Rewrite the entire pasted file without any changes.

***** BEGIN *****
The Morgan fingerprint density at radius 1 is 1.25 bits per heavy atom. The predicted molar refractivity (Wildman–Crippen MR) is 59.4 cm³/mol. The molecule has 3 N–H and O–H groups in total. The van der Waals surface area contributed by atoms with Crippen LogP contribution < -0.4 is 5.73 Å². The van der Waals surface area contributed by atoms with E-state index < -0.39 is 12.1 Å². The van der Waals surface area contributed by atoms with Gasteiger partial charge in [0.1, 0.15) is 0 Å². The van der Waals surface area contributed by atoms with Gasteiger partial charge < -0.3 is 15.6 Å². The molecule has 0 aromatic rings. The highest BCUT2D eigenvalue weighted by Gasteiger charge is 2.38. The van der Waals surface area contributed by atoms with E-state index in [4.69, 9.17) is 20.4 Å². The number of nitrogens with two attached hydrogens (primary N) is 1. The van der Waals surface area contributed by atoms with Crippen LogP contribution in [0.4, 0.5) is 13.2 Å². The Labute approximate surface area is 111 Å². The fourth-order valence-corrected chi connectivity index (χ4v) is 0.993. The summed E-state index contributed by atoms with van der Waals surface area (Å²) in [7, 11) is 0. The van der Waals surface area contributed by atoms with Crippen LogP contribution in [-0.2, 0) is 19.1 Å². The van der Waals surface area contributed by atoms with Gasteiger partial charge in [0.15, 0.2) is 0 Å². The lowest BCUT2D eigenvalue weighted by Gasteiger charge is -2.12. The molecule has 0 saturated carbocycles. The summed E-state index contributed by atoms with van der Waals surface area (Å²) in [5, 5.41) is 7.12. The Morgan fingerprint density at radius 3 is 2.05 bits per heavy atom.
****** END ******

The Morgan fingerprint density at radius 1 is 1.25 bits per heavy atom. The predicted molar refractivity (Wildman–Crippen MR) is 59.4 cm³/mol. The molecule has 3 N–H and O–H groups in total. The van der Waals surface area contributed by atoms with Crippen LogP contribution < -0.4 is 5.73 Å². The van der Waals surface area contributed by atoms with E-state index < -0.39 is 12.1 Å². The van der Waals surface area contributed by atoms with Gasteiger partial charge in [0.1, 0.15) is 0 Å². The van der Waals surface area contributed by atoms with Gasteiger partial charge < -0.3 is 15.6 Å². The molecule has 0 aromatic rings. The highest BCUT2D eigenvalue weighted by Gasteiger charge is 2.38. The van der Waals surface area contributed by atoms with E-state index in [4.69, 9.17) is 20.4 Å². The number of nitrogens with two attached hydrogens (primary N) is 1. The van der Waals surface area contributed by atoms with Crippen LogP contribution in [0.4, 0.5) is 13.2 Å². The Labute approximate surface area is 111 Å². The fourth-order valence-corrected chi connectivity index (χ4v) is 0.993. The summed E-state index contributed by atoms with van der Waals surface area (Å²) in [7, 11) is 0. The van der Waals surface area contributed by atoms with Crippen LogP contribution in [-0.2, 0) is 19.1 Å². The van der Waals surface area contributed by atoms with Gasteiger partial charge in [0.15, 0.2) is 0 Å². The lowest BCUT2D eigenvalue weighted by Gasteiger charge is -2.12. The molecule has 0 saturated carbocycles. The summed E-state index contributed by atoms with van der Waals surface area (Å²) in [5, 5.41) is 7.12. The Morgan fingerprint density at radius 3 is 2.05 bits per heavy atom.